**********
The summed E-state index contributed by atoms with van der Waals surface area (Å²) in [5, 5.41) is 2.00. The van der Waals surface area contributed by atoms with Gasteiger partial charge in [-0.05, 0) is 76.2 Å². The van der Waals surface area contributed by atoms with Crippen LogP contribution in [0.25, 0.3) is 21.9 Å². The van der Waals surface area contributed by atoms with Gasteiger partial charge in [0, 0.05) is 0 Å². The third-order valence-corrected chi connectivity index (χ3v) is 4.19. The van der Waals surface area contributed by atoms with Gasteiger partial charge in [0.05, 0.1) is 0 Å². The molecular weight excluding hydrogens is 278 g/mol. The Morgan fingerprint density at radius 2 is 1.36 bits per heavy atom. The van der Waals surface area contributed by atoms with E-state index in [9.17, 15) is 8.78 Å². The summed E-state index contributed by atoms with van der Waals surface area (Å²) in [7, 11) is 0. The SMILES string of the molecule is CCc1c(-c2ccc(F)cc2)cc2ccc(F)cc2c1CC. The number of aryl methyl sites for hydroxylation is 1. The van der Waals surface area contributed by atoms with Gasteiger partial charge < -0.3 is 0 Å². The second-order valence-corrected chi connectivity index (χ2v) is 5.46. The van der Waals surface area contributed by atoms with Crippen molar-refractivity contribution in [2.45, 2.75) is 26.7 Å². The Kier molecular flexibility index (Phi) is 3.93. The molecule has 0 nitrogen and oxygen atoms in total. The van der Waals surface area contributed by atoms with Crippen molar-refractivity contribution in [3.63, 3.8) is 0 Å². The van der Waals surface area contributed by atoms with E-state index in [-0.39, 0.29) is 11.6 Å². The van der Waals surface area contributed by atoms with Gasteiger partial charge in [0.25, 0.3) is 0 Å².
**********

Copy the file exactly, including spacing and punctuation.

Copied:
The summed E-state index contributed by atoms with van der Waals surface area (Å²) in [5, 5.41) is 2.00. The van der Waals surface area contributed by atoms with Gasteiger partial charge in [-0.05, 0) is 76.2 Å². The van der Waals surface area contributed by atoms with Crippen LogP contribution in [0.25, 0.3) is 21.9 Å². The van der Waals surface area contributed by atoms with Gasteiger partial charge in [0, 0.05) is 0 Å². The third-order valence-corrected chi connectivity index (χ3v) is 4.19. The van der Waals surface area contributed by atoms with Gasteiger partial charge in [0.05, 0.1) is 0 Å². The molecular weight excluding hydrogens is 278 g/mol. The Morgan fingerprint density at radius 2 is 1.36 bits per heavy atom. The van der Waals surface area contributed by atoms with E-state index in [9.17, 15) is 8.78 Å². The summed E-state index contributed by atoms with van der Waals surface area (Å²) in [7, 11) is 0. The SMILES string of the molecule is CCc1c(-c2ccc(F)cc2)cc2ccc(F)cc2c1CC. The number of aryl methyl sites for hydroxylation is 1. The van der Waals surface area contributed by atoms with Gasteiger partial charge < -0.3 is 0 Å². The second-order valence-corrected chi connectivity index (χ2v) is 5.46. The van der Waals surface area contributed by atoms with Crippen molar-refractivity contribution in [2.45, 2.75) is 26.7 Å². The Kier molecular flexibility index (Phi) is 3.93. The molecule has 0 nitrogen and oxygen atoms in total. The van der Waals surface area contributed by atoms with Crippen molar-refractivity contribution in [3.63, 3.8) is 0 Å². The van der Waals surface area contributed by atoms with E-state index in [-0.39, 0.29) is 11.6 Å². The van der Waals surface area contributed by atoms with Gasteiger partial charge in [0.25, 0.3) is 0 Å².